One slight challenge is to leave the car with a caravan on a tow. It is quite common with the charging switch at the front or rear of electric cars - and then you have to drive in with the front or back to the ladder. Tesla has the charging switch on the left side and the posts are positioned so that the car must be retracted. A little unhappy with a caravan, which must be disconnected. At some charging stations, you drive sideways - as with a petrol pump - and if you do not pick up space for others, you do not need to unplug the car. On this trip I was lucky and it was only once I needed this.
Måbødalen sucks energy
One of the greatest energy challenges of this trip was Måbødalen. After a short photo stop midway between Eidfjord and Vøringsfossen we got the proof of how much energy it costs to move four tonnes seven hundred meters above sea level. At the most extreme - when I set the equipement in motion and drove the steepest kilometers - power was equivalent to a consumption of 9,44 kWh per mile. Then it was reassuring to know that I had many alternative charging stations on the road to Oslo.
Taste of success
Total mileage was at 79,7 mile, and on the trip we visited lovely tourist pearls like Lærdalsøyri, Aurland, Flåm, Voss, Ulvik and Eidsfjord. Hardangervidda is one of our National Tourist Routes and is a great experience in yourself. On our way east we left the trip through Numedal: the medieval valley with its many well-preserved farmstead, stabbur and stave churches. Only one place I chose to change the route because of "loose stomach" compared to having enough power reserve to reach the planned quick charger. Then I got a hint of range anxiety, and with the air conditioner switched off to save power it was uncomfortably hot behind the big windshield. But dare, I've learned to live with it, and I've never run out of power for all the years I've driven an electric car.
The average consumption of the trip was 2,82 kWh per mile - and no one had believed in advance. Compared to cars powered by gasoline and diesel, it also sounds good. My Hyundai Ioniq Electric - which is a golf-sized car - I get to use 1,15 kWh per mile. A real tractor with a caravan on tow uses about two and a half times as much fuel as a middle-class car without hanging. Consumption of power appears with almost the same ratio. But ... and that's a big but. Electric winter driving is challenging in terms of reach, and with a forecast of 350 - 400 000 electric cars on the road in Norway in 2020, we need charging stations that can handle a larger number of electric cars at a time. It does not help with quick charging if the queue in front of you is long.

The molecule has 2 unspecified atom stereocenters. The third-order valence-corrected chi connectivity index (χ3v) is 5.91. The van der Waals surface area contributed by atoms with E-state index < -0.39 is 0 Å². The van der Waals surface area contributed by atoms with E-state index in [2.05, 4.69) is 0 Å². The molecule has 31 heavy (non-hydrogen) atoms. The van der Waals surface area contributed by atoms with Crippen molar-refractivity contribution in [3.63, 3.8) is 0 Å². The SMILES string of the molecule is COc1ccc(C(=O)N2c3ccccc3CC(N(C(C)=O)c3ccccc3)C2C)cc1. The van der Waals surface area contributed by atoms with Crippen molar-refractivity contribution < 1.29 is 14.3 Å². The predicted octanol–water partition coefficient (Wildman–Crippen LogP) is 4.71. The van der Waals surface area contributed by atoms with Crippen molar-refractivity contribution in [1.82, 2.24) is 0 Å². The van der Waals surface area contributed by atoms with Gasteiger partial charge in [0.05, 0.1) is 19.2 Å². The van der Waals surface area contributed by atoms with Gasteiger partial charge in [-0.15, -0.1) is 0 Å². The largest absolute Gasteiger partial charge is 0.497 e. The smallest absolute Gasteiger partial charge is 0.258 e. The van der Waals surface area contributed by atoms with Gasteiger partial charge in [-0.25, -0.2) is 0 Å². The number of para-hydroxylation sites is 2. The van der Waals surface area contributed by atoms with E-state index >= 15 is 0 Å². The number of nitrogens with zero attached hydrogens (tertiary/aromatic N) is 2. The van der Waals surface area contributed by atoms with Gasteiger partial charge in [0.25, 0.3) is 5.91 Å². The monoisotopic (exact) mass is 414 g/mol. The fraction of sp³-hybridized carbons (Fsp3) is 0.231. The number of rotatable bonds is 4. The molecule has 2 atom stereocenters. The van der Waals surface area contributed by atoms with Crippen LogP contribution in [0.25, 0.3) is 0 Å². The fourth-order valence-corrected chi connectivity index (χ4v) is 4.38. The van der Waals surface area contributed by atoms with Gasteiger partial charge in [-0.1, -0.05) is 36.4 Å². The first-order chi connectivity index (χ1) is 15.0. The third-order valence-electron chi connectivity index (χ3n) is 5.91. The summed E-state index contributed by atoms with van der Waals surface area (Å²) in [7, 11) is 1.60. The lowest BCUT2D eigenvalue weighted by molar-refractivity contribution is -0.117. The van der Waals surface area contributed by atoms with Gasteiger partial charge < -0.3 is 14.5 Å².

It was an unforgettable trip - so camping tours always stay. Nice meetings, dedication and beautiful scenery are a winning combination, and the electric car made it an extra exciting experience this time. BoCM's test shows that it is possible to drive a caravan by electric car as a tractor, but it poses some challenges along the way.
BoCM thanks Camping in Drammen for lending of car and Tesla Norway for car lending for this test trip.
A typical driving license
To carry out this test we have used a Hobby caravan. This brand has been the best selling in Norway ever since 1982 and is well-known among magazine readers. The model is called 460 LU De Luxe Edition and is a typical travel car for a couple on a trip, where it can also sleep up to two people in the lounge. Seat section in the front, middle section with kitchen and bathroom, as well as two single beds behind is a classic and well-functioning solution. Vogna is nice and stable with a good aerodynamic design of the front and the dragon. With a weight weight of 1256 kg and the total weight of 1500 kg, this is a vehicle that is in a favorable weight class for many different car models. Vogna has been loaned by Campinggården in Drammen.
The hangers come
Our choice of Tesla Model X P90D as a test car is because this is the only electric car that can pull a caravan as in this article. Maximum trailer weight (with brake) is 2250 kg. We have been in contact with all the Norwegian importers of electric cars, and in addition to the Tesla X, only the Renault Kangoo ZE can be delivered with a trailer fitting. However, the permissible towing weight is only 375 kg - and in practice, only small loading trailers can be used.
However, we stand in front of the launch of several new electric cars that will allow for attachment of trailer trailer and good towing capacity. Jaguar i-Pace coming to Norway in September. The information suggested 700 kg towing weight on this four-wheel drive electric car. A little later, Audi will be e-throne. The importer of Audi, or Mercedes, who launches the EQC electric car in February next year, confirms that the cars will be delivered with trailer fittings - and they will hardly let Tesla be alone to offer cars that can pull a caravan.